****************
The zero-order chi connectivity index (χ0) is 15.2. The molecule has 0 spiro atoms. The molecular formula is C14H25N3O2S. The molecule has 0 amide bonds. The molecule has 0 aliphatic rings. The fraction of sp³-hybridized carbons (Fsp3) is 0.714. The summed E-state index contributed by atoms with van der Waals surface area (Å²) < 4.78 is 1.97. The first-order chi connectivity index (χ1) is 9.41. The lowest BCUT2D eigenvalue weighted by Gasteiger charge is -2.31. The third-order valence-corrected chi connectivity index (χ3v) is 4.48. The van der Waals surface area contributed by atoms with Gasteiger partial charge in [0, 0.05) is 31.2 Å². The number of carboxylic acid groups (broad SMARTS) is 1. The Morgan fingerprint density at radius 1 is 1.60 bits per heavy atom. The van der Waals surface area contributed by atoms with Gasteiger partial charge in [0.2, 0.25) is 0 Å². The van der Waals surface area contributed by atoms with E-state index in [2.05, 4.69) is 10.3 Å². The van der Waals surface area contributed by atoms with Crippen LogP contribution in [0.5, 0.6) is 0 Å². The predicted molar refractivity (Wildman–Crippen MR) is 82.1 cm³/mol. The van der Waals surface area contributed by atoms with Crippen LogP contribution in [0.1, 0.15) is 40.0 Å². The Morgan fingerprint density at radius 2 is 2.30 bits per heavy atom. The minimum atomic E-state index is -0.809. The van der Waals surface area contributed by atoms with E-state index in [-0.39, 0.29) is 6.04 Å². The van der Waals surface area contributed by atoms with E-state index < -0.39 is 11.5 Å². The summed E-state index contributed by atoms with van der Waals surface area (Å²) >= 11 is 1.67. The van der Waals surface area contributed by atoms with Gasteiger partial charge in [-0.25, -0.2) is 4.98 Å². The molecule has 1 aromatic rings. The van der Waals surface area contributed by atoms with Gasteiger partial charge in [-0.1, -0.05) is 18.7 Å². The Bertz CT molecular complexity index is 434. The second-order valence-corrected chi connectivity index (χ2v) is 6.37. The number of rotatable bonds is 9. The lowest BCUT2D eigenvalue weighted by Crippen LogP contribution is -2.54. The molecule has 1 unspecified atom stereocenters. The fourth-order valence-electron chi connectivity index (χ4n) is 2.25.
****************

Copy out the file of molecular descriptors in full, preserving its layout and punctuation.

The zero-order chi connectivity index (χ0) is 15.2. The molecule has 0 spiro atoms. The molecular formula is C14H25N3O2S. The molecule has 0 amide bonds. The molecule has 0 aliphatic rings. The fraction of sp³-hybridized carbons (Fsp3) is 0.714. The summed E-state index contributed by atoms with van der Waals surface area (Å²) < 4.78 is 1.97. The first-order chi connectivity index (χ1) is 9.41. The lowest BCUT2D eigenvalue weighted by Gasteiger charge is -2.31. The third-order valence-corrected chi connectivity index (χ3v) is 4.48. The van der Waals surface area contributed by atoms with Gasteiger partial charge in [0, 0.05) is 31.2 Å². The number of carboxylic acid groups (broad SMARTS) is 1. The Morgan fingerprint density at radius 1 is 1.60 bits per heavy atom. The van der Waals surface area contributed by atoms with Gasteiger partial charge in [0.2, 0.25) is 0 Å². The van der Waals surface area contributed by atoms with E-state index in [2.05, 4.69) is 10.3 Å². The van der Waals surface area contributed by atoms with Crippen LogP contribution in [0.5, 0.6) is 0 Å². The predicted molar refractivity (Wildman–Crippen MR) is 82.1 cm³/mol. The van der Waals surface area contributed by atoms with Crippen LogP contribution in [0.1, 0.15) is 40.0 Å². The Morgan fingerprint density at radius 2 is 2.30 bits per heavy atom. The minimum atomic E-state index is -0.809. The van der Waals surface area contributed by atoms with E-state index in [-0.39, 0.29) is 6.04 Å². The van der Waals surface area contributed by atoms with E-state index < -0.39 is 11.5 Å². The summed E-state index contributed by atoms with van der Waals surface area (Å²) >= 11 is 1.67. The van der Waals surface area contributed by atoms with Gasteiger partial charge in [-0.25, -0.2) is 4.98 Å². The molecule has 1 aromatic rings. The van der Waals surface area contributed by atoms with Gasteiger partial charge in [-0.1, -0.05) is 18.7 Å². The Bertz CT molecular complexity index is 434. The second-order valence-corrected chi connectivity index (χ2v) is 6.37. The number of rotatable bonds is 9. The lowest BCUT2D eigenvalue weighted by Crippen LogP contribution is -2.54. The molecule has 1 unspecified atom stereocenters. The fourth-order valence-electron chi connectivity index (χ4n) is 2.25.